Each week, this column will cover one film on the American Film Institute’s list of the 100 greatest American films of all time, covering my general thoughts on the film and whether or not I think it belongs on the list. You can also see my personal ranking here. This week’s film is #72 on the list: The Shawshank Redemption (1994).
The Shawshank Redemption’s is the quintessential crowd pleaser on the list. It earned positive reviews at the time, and got a handful of Academy Award nominations (though it won none), but I’d argue that its reputation as one of the greatest films of all time is largely owed to its massive popularity on IMDb, where it fought with The Godfather for the #1 slot. That it didn’t make the original 1998 AFI list speaks to my theory. Regardless, it’s foolish to entirely dismiss it as merely a Dorm Room Classic, because there’s immense skill behind that universal appeal. Darabont’s even-handed direction, Deakins’s evocative cinematography, and most of all, Freeman’s warm performance make it entertaining and surprisingly comforting, especially for a prison film, let alone a Stephen King adaptation. It may play to the crowd, sanding down any hard edges to make it easily digestible, but there’s something admirable about Darabont’s measured sensibilities. The legacy may not be warranted, but the film’s resonance with audiences can’t be denied.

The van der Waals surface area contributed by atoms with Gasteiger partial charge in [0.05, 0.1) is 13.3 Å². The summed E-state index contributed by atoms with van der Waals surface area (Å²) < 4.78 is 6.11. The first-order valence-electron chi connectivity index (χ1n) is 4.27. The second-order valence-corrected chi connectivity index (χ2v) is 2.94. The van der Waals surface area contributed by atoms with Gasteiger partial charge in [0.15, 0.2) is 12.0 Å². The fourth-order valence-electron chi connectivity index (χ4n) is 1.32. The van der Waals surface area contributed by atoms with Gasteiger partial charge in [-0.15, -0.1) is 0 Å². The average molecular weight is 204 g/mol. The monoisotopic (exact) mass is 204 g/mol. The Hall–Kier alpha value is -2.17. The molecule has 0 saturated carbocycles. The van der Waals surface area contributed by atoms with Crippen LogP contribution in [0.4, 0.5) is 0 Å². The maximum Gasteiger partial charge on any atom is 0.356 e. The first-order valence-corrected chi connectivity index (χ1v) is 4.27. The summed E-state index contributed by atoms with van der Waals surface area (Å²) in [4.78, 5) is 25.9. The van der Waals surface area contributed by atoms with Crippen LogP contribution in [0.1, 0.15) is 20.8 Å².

Does It Belong on the List?
Don’t mistake my light praise as adoration, there’s no way in hell this belongs on the list.